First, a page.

I worked communally with friends. Zohar Atkins had a great substack this week about auto didacticism (learning on ones own) vs hereto didacticism (leaning from others). I found a balance of both was what worked best for me, and got a kick out of this rather poetic quote:
Talent comes in clusters. Learning on your own not only feels lonely, but is inefficient—who can you share your knowledge with other than “the dead” (Chesterton) or the “coming ones” (Heidegger).
(to be fair, when I am alone I do share my knowledge with the dead, commonly chitchatting to deceased family members as I roam around my house).
When I felt like I wanted lighter company, I called a friend (though this may seem common place, this is outside of my comfort zone).
I read ‘A Diary of A Solitude’ by May Sarton this week and loved this extract:
To keep on living I could recall the time
When, if only over the telephones,
We became lights and went seeking
One another, and were answered by other lights,
And invisible people speaking.
And finally I had a friendship bracelet making party. Last year I committed to not buying any new clothes, and tried to knit my own sweater from scratch. Truly my proudest achievement of last year was finishing that goddamn sweater. It made me very appreciative of the slow fashion movement and gave me have a new found respect for all my existing sweaters.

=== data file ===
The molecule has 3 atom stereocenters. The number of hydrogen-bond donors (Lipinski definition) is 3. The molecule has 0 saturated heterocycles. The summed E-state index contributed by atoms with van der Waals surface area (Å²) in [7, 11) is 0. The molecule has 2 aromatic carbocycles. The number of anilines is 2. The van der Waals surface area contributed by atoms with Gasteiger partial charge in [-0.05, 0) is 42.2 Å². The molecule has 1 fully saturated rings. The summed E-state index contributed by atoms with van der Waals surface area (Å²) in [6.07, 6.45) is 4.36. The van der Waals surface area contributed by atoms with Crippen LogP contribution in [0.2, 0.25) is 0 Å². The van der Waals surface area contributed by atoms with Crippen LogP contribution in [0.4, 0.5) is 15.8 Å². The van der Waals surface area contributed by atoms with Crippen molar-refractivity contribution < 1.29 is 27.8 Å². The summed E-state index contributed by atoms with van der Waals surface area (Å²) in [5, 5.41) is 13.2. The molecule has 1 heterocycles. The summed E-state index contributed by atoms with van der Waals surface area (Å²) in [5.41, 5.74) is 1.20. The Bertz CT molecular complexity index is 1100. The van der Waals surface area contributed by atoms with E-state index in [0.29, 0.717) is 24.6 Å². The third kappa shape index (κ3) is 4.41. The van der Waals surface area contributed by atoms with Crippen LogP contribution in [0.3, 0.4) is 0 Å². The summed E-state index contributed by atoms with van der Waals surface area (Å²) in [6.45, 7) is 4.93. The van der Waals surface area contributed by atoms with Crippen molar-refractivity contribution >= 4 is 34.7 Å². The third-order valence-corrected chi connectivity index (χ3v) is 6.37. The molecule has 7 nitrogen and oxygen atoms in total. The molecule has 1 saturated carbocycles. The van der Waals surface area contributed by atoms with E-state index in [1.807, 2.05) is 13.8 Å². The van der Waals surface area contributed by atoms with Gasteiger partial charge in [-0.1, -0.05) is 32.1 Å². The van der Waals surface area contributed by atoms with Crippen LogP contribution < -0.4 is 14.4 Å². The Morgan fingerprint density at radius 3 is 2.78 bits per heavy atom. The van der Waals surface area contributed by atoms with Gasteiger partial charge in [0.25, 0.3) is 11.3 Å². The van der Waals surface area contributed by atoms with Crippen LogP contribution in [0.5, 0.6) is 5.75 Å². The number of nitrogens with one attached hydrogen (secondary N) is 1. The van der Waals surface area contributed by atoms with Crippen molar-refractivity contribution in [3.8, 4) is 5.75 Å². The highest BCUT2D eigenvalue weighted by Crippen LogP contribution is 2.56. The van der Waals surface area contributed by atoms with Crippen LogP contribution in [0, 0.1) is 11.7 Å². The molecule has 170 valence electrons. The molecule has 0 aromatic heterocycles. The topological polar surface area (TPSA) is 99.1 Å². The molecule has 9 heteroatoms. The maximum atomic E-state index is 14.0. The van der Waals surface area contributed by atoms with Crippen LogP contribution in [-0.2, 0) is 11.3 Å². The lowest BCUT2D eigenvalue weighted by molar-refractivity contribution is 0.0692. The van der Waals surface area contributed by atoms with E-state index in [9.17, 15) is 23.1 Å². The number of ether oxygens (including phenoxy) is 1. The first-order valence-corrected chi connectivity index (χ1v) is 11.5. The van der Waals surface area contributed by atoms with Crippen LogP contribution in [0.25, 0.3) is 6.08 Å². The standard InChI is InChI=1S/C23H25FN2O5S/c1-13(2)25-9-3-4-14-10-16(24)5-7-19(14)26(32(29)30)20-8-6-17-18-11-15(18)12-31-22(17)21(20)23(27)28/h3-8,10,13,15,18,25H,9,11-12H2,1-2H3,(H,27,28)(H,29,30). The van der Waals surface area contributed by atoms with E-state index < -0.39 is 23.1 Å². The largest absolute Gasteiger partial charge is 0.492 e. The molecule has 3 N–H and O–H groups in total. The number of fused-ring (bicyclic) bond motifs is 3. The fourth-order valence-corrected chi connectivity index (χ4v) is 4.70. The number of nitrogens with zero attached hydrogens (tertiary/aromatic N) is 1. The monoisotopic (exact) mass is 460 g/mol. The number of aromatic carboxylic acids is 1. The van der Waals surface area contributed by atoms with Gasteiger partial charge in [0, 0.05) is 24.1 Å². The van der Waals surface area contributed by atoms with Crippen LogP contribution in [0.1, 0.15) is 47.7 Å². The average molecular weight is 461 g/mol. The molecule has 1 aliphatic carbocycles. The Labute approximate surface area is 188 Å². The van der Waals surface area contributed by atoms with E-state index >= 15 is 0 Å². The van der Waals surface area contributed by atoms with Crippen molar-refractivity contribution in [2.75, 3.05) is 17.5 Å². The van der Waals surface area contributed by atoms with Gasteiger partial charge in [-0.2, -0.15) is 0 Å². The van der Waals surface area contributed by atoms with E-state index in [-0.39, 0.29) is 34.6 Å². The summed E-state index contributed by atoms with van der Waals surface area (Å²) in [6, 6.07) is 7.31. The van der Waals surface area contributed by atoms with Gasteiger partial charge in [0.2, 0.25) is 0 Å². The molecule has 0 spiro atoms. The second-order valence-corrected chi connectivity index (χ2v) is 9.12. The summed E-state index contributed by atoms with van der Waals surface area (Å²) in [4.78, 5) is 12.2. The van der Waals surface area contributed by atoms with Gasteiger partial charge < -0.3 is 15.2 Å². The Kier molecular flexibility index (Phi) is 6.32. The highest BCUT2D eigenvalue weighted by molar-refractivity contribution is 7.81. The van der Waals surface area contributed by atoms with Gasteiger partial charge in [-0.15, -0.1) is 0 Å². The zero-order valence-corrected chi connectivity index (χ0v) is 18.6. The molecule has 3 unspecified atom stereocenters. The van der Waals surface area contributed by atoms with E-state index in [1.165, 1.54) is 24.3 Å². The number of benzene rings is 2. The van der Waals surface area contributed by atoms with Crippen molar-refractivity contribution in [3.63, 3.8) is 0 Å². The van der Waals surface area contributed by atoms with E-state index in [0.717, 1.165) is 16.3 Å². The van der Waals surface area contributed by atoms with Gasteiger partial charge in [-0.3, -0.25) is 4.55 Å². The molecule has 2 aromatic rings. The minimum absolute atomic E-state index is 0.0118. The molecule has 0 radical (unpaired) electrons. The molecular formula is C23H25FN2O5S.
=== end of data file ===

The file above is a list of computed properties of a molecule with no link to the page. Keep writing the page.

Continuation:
Friendship bracelets felt similar - not only did it feel similar to knitting in it’s process, but it also took FOREVER. During that time I talked to the person I was making the friendship bracelet for about death, families, rituals, whether we believed in ghosts etc. I also spilled tequila on it, and when it was finish, it truly was a record of our friendship. In fact I think it would make much more sense if instead of giving someone an engagement ring, you gave them a friendship bracelet. Also are friendships witchcraft?
All in this friendship bracelet took me 6 HOURS. Totally worth it though - I mean look at it, it’s gorgeous.
So I know what you’re thinking - Julia - results? Hows your social hangover? Substack babies - I never had one! I left this week feeling more in touch with my neighbours, my friends and my community, I got to be around warm moving bodies, and because I was doing purposeful activities I never felt that introverted craving to go home. I felt good when I was out and about because I wasn’t making a huge dent in the eco system and I was also a part of the ecosystem. My time alone also felt more precious and less… eternal.
I close with one of my favourite poems about hanging out:
For those who have been asking, the Hibernation print is now available as an archival giclee print in my shop in 8” x 10” and 16”x 20”.
Let me know in the comments any and all your thoughts - about being an ornamental hermit, about how you like to exist in the world, your favourite muffin recipe etc!